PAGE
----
Segment 1 Of 2     Next Hearing Segment(2)

 Page 1       TOP OF DOC    Segment 1 Of 2  


Tuesday, March 25, 2003
U.S. House of Representatives,
Subcommittee on Housing and Community Opportunity,
Committee on Financial Services,
Washington, D.C.

    The subcommittee met, pursuant to call, at 3:04 p.m., in Room 2128, Rayburn House Office Building, Hon. Robert Ney [chairman of the subcommittee] presiding.

    Present: Representatives Ney, Green, Waters, Watt, Clay, Miller, Scott, Davis, and Frank (ex officio).
    Mr. NEY. [Presiding.] Good afternoon. The Subcommittee on Housing and Community Opportunity will come to order. I want to welcome members of the committee that are here—our Ranking Member Ms. Waters, Mr. Frank and Mr. Green.
    Today's hearing is about the Department of Housing and Urban Development's January 6, 2003 proposed regulation that intended to provide more opportunities for faith-based organizations to assist in meeting the needs of the poor and distressed neighborhoods. Today, there are hundreds of faith-based organizations helping the homeless, providing decent affordable housing, and critical services for our nation's homeless seniors and disabled.
    As President Bush said when he announced his faith-based initiative, government has a solemn responsibility to help meet the needs of poor Americans and distressed neighborhoods, but it does not have a monopoly on compassion. In 1996, Congress enacted charitable choice legislation that sought to expand the involvement of religious organizations in social service programs. In January, 2001, President Bush issued two executive orders to create a White House Office of Faith-Based and Community Initiatives, and five centers for Faith-Based and Community Initiatives in five Federal agencies.
 Page 2       PREV PAGE       TOP OF DOC    Segment 1 Of 2  
    Most recently, on December 12, 2002, the Administration announced several additional administrative measures to enhance its faith-based initiative administratively. In a limited way, faith-based organizations currently are allowed to participate in various Federal programs. However, the current regulations present a roadblock to full participation by faith-based organizations, hindering their ability to help those in need. The House-proposed rule would remove some of the barriers faith-based organizations now encounter when trying to participate in helping provide important programs. The new HUD regulations would modify requirements for eight specific programs: housing opportunities for people with AIDS, emergency shelters grants, shelter-plus care, the supportive housing program, HOPE III, HOME, and CDBG.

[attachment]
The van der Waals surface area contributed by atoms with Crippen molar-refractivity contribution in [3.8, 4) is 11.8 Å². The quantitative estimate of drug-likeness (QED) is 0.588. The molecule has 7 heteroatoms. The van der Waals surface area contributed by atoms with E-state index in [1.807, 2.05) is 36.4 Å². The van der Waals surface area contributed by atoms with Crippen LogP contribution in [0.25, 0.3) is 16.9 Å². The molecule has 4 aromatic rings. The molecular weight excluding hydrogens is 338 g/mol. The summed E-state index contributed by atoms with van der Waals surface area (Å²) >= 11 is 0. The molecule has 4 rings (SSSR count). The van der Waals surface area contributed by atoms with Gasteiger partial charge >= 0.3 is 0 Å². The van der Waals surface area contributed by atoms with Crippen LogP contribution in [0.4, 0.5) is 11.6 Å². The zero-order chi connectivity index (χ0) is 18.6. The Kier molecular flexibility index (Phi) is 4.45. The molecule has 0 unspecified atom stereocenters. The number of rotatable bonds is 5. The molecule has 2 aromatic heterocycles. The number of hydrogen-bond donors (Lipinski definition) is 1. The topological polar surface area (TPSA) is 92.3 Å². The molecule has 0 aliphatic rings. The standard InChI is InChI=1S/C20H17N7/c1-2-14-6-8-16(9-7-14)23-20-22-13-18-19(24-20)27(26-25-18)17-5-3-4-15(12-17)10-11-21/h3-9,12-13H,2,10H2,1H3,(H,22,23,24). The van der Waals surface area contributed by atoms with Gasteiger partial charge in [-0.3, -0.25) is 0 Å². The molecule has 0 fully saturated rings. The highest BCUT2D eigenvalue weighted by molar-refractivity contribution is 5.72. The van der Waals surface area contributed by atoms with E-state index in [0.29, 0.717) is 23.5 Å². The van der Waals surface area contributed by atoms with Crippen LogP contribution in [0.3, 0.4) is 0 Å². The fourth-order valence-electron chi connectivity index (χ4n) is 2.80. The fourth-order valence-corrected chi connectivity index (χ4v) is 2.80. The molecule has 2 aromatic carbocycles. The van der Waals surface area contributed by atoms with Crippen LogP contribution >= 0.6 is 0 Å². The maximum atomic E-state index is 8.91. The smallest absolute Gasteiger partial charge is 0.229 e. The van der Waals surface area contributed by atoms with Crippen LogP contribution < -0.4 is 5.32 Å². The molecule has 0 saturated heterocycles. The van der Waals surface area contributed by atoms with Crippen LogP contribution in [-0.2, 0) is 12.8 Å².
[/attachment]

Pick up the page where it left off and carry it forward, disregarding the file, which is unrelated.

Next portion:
I want to point out that Ohio has been among the states that have led the way in supporting charitable choice programs. In 2002, the Bliss Institute at the University of Akron and the Hudson Institute in Virginia jointly prepared a survey of government-funded faith-based programs in 15 states. The report notes that Ohio, California, Michigan and Texas lead the way in terms of dollars invested, while Ohio, Michigan and Wisconsin hold the most contracts.
    The committee has invited a broad cross-section of representatives from faith-based organizations who have experience providing social services. I think that everyone here shares the intent of HUD in crafting this regulation, which is ensuring the delivery of Federally funded services to very low and low-income people. While we all may agree on that goal, there are certainly different views on how to achieve it.
    Our witnesses today are here to share their experiences providing social services, as well as their views on whether or not the proposed rule will make the Federal funds more accessible to organizations such as theirs, and if not, what can be done to improve the proposal. I look forward to hearing from our witnesses. I want to take a moment to recognize that because of the diversity of faith-based organizations that flourish under our Constitution's protection, we were unable to accommodate every group that wanted to come and testify today.